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Polysemy ( or ; from Greek: ?-, polý-, "many" and ?, sêma, "sign") is the capacity for a word or phrase to have multiple meanings, usually related by contiguity of meaning within a semantic field. Polysemy is thus distinct from homonymy--or homophony--which is an accidental similarity between two words (such as bear the animal, and the verb to bear); while homonymy is often a mere linguistic coincidence, polysemy is not. In deciding between polysemy or homonymy, it might be necessary to look at the history of the word to see if the two meanings are historically related. Dictionary writers list polysemes under the same entry; homonyms are defined separately.
A polyseme is a word or phrase with different, but related senses. Since the test for polysemy is the vague concept of the relatedness, judgments of polysemy can be difficult to make. Because applying pre-existing words to new situations is a natural process of language change, looking at words' etymology is helpful in determining polysemy but not the only solution; as words become lost in etymology, what once was a useful distinction of meaning may no longer be so. Some apparently unrelated words share a common historical origin, however, so etymology is not an infallible test for polysemy, and dictionary writers also often defer to speakers' intuitions to judge polysemy in cases where it contradicts etymology. English has many polysemous words. For example, the verb "to get" can mean "procure" (I'll get the drinks), "become" (she got scared), "understand" (I get it) etc.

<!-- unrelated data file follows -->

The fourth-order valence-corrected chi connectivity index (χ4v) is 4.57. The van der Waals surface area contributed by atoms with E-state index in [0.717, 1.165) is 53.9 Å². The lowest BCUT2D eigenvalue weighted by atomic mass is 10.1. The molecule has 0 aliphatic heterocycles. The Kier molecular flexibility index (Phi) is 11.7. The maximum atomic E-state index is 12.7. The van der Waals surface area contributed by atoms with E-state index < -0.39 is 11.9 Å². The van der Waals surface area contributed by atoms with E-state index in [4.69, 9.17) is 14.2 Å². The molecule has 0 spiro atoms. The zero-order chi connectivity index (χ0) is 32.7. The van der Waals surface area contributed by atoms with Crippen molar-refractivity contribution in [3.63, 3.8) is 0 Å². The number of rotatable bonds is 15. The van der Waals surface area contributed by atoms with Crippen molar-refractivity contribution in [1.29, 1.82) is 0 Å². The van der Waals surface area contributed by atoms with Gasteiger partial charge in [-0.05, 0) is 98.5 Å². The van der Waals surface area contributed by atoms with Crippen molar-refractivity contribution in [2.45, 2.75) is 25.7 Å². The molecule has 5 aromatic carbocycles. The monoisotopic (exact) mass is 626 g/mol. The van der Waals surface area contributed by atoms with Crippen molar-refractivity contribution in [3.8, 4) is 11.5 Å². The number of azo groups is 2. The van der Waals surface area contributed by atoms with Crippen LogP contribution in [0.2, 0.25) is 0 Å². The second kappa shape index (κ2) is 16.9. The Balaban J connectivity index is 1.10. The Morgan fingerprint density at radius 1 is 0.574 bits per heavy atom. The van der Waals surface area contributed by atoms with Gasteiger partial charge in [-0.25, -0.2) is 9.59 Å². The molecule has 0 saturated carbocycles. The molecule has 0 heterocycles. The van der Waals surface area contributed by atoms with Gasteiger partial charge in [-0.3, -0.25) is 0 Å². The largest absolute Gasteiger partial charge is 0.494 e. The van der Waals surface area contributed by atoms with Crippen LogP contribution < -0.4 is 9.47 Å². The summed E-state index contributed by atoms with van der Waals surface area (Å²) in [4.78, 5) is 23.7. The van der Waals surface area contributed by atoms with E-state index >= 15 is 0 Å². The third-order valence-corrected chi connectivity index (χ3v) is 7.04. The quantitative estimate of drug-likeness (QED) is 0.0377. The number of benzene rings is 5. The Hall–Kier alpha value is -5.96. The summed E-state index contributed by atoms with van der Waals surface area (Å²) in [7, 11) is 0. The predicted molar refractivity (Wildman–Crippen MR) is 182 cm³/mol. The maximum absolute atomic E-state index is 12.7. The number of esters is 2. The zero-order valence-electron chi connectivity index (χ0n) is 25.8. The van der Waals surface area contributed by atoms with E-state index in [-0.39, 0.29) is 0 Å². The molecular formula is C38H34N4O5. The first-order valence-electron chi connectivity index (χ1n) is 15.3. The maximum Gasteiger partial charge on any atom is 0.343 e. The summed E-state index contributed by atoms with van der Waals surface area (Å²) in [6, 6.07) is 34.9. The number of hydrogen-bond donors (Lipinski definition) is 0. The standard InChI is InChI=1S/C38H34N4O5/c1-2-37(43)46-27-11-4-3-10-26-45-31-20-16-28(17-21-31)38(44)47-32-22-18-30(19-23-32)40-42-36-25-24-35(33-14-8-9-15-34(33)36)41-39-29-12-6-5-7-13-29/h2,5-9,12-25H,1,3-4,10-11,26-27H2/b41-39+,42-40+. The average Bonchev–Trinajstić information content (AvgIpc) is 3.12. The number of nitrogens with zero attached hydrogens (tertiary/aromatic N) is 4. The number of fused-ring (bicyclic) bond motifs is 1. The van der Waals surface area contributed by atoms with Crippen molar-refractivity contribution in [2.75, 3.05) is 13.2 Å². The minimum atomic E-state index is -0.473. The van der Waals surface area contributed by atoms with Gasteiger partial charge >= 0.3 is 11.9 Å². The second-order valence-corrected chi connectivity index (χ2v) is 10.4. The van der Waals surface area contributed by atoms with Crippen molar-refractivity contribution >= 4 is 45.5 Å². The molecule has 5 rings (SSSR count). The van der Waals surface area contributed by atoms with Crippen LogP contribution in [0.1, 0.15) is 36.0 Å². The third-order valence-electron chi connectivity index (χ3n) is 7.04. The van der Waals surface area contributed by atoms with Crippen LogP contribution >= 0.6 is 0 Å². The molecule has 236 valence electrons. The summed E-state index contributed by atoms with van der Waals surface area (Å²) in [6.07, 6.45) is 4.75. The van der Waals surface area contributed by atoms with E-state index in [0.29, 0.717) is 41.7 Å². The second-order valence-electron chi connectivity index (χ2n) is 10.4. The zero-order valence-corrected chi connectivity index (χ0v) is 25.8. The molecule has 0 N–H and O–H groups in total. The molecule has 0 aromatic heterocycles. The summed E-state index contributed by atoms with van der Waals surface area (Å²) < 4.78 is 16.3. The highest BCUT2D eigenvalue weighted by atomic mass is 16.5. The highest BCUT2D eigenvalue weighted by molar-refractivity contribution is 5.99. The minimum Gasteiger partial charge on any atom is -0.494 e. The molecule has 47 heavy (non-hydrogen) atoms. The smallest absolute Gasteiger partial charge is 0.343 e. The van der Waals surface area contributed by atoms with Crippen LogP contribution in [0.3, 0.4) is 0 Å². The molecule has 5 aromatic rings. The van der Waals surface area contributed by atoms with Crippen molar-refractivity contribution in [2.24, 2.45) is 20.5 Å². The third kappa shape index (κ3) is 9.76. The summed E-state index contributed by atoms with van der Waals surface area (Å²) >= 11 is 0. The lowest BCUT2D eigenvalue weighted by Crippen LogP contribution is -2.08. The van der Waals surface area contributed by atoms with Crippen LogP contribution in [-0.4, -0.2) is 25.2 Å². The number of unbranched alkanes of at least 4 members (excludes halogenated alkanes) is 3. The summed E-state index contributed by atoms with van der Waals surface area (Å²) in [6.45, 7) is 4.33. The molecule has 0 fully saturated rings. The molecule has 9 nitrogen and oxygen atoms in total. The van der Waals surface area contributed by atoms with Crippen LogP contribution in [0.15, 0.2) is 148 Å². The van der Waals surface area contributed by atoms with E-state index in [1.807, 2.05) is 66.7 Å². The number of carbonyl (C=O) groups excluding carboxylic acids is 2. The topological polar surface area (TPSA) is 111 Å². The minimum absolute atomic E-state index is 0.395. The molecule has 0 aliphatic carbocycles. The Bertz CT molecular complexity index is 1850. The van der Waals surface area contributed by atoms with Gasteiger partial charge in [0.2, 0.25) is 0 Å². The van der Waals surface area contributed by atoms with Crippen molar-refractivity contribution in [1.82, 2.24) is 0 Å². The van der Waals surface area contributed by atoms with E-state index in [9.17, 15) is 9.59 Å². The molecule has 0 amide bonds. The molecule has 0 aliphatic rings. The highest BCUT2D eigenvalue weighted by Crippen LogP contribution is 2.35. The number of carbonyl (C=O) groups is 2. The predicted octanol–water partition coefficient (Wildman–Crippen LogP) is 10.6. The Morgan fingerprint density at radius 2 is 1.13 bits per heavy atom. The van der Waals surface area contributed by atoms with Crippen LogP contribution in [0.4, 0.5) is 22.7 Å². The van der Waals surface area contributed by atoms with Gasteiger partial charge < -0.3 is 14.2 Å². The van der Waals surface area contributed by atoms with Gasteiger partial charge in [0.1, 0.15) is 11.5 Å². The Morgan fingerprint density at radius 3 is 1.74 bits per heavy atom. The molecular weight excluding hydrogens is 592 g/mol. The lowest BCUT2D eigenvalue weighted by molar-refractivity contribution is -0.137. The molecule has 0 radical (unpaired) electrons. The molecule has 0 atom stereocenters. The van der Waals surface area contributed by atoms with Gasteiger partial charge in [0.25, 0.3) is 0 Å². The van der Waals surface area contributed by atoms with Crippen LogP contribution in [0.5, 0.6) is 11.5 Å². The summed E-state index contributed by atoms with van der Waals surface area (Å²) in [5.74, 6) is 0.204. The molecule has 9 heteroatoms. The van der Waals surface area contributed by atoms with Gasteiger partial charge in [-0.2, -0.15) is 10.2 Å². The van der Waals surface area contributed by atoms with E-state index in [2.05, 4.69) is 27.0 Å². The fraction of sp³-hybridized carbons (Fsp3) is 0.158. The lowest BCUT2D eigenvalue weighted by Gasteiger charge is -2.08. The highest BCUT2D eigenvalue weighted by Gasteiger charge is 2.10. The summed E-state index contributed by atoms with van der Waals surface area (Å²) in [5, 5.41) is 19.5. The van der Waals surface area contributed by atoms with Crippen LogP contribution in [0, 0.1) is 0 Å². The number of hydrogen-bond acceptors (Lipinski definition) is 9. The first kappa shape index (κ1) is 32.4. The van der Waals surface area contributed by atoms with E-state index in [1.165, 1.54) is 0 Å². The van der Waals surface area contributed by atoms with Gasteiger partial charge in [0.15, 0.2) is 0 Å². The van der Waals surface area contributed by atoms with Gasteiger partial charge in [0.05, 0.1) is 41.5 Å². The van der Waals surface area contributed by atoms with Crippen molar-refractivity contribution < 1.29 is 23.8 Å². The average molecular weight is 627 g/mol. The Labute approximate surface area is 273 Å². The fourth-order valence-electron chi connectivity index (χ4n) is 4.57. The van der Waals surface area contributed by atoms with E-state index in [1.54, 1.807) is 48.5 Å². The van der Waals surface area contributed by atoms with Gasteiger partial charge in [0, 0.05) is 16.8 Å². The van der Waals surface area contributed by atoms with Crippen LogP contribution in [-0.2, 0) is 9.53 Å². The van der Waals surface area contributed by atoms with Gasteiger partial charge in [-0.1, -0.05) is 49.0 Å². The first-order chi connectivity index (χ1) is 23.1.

In linear or vertical polysemy, one sense of a word is a subset of the other. These are examples of hyponymy and hypernymy, and are sometimes called autohyponyms. For example, 'dog' can be used for 'male dog'. Alan Cruse identifies four types of linear polysemy:
autohyponymy, where the basic sense leads to a specialised sense (from "drinking (anything)" to "drinking (alcohol)")
automeronymy, where the basic sense leads to a subpart sense (from "door (whole structure)" to "door (panel)")
autohyperonymy or autosuperordination, where the basic sense leads to a wider sense (from "(female) cow" to "cow (of either sex)")
autoholonymy, where the basic sense leads to a larger sense (from "leg (thigh and calf)" to "leg (thigh, calf, knee and foot)")
In non-linear polysemy, the original sense of a word is used figuratively to provide a different way of looking at the new subject. Alan Cruse identifies three types of non-linear polysemy:
metonymy, where one sense "stands for" another (from "hands (body part)" to "hands (manual labourers)"
metaphor, where there is a resemblance between senses (from "swallowing (a pill)" to "swallowing (an argument)"
other construals (for example, from "month (of the year)" to "month (four weeks)"